I think that every sport needs a strong political authority and regulator because we are not in a circus. We are in a sport with rules and credibility,so we need strong commercial activities and we need a strong unanimous commitment by the players. This is the triangle we have in mind.

What I want to know is this: where do the circuits fit into this ‘triangle’?

Who is standing up to make sure historic venues are being protected and new races are being established with solid long-term prospects for the sport rather than short-term economic gains? F1 simply cannot go on leaving behind capacity crowds at places like Montreal and hosting race in near-empty stands on the other side of the globe.

What do you think of the F1 teams’ plans?

Read the proposal in full here

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31 comments on The F1 teams’ plans: what’s good, what’s bad and what’s missing

  1. PJA said on 6th March 2009, 10:54

    I pretty much agree with the all points in the article.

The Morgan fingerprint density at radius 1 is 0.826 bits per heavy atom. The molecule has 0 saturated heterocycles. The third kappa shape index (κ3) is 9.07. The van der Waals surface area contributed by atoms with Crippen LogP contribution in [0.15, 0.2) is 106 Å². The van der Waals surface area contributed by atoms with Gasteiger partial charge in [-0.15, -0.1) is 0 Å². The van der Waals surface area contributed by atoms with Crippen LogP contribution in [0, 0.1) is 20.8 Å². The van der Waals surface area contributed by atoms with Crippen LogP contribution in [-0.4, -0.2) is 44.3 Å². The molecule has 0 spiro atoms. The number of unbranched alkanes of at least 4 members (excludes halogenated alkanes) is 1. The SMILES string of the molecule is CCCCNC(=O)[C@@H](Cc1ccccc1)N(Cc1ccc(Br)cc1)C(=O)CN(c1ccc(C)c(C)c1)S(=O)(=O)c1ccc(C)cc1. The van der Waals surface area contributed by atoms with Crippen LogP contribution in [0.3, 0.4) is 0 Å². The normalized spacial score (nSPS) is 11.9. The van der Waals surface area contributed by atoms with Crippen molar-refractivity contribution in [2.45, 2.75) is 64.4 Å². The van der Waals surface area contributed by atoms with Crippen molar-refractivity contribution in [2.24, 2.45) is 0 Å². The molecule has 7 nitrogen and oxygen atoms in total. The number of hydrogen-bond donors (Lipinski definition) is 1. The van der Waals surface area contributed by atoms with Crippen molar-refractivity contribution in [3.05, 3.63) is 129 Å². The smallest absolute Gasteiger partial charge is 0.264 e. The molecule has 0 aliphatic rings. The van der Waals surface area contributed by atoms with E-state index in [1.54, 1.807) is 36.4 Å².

I defiantly don’t want shorter races and I just can’t see any reason for points for fastest pit stops. I assume it would be timed by how long the car is stationary while having all 4 tyres changed, but they would have to improve the timing because a few times we see either no time on screen during pit stops or the clock not stopping when the car leaves.

    I would have liked them to make some comment on the race calendar as well, considering it is such a large part of F1 and that the manufacturers have said in the past they didn’t want to lose the North American GPs, I am a bit surprised they didn’t say anything on the subject.

  2. Chaz said on 6th March 2009, 17:52

    Great analysis and summary. I agree whole heartedly. Perhaps someday soon you will be at these very press conferences to ask these pertinent questions.

    I look forward to Max’s and Bernie’s rebuttal…